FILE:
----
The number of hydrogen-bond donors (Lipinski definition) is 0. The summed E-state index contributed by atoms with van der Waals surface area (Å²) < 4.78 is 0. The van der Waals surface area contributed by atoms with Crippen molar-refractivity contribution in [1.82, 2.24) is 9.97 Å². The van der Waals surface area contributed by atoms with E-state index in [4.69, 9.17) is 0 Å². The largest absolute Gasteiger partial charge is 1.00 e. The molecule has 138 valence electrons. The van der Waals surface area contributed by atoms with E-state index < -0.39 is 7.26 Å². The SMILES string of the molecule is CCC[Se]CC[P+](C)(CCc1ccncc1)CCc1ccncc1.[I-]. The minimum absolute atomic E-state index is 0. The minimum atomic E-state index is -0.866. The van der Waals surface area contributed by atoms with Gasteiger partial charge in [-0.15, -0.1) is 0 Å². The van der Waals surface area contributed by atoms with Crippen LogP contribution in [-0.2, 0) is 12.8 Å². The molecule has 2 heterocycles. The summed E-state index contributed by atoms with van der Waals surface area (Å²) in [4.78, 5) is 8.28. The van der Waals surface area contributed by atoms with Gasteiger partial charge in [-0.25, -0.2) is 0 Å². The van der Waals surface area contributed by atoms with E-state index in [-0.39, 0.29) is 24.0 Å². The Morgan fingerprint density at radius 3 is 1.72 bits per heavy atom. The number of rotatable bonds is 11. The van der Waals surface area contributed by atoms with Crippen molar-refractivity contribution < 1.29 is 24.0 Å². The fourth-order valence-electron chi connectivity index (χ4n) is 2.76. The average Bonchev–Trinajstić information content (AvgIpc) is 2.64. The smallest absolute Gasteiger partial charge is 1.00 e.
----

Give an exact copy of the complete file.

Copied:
The number of hydrogen-bond donors (Lipinski definition) is 0. The summed E-state index contributed by atoms with van der Waals surface area (Å²) < 4.78 is 0. The van der Waals surface area contributed by atoms with Crippen molar-refractivity contribution in [1.82, 2.24) is 9.97 Å². The van der Waals surface area contributed by atoms with E-state index in [4.69, 9.17) is 0 Å². The largest absolute Gasteiger partial charge is 1.00 e. The molecule has 138 valence electrons. The van der Waals surface area contributed by atoms with E-state index < -0.39 is 7.26 Å². The SMILES string of the molecule is CCC[Se]CC[P+](C)(CCc1ccncc1)CCc1ccncc1.[I-]. The minimum absolute atomic E-state index is 0. The minimum atomic E-state index is -0.866. The van der Waals surface area contributed by atoms with Gasteiger partial charge in [-0.15, -0.1) is 0 Å². The van der Waals surface area contributed by atoms with Crippen LogP contribution in [-0.2, 0) is 12.8 Å². The molecule has 2 heterocycles. The summed E-state index contributed by atoms with van der Waals surface area (Å²) in [4.78, 5) is 8.28. The van der Waals surface area contributed by atoms with Gasteiger partial charge in [-0.25, -0.2) is 0 Å². The van der Waals surface area contributed by atoms with E-state index in [-0.39, 0.29) is 24.0 Å². The Morgan fingerprint density at radius 3 is 1.72 bits per heavy atom. The number of rotatable bonds is 11. The van der Waals surface area contributed by atoms with Crippen molar-refractivity contribution < 1.29 is 24.0 Å². The fourth-order valence-electron chi connectivity index (χ4n) is 2.76. The average Bonchev–Trinajstić information content (AvgIpc) is 2.64. The smallest absolute Gasteiger partial charge is 1.00 e.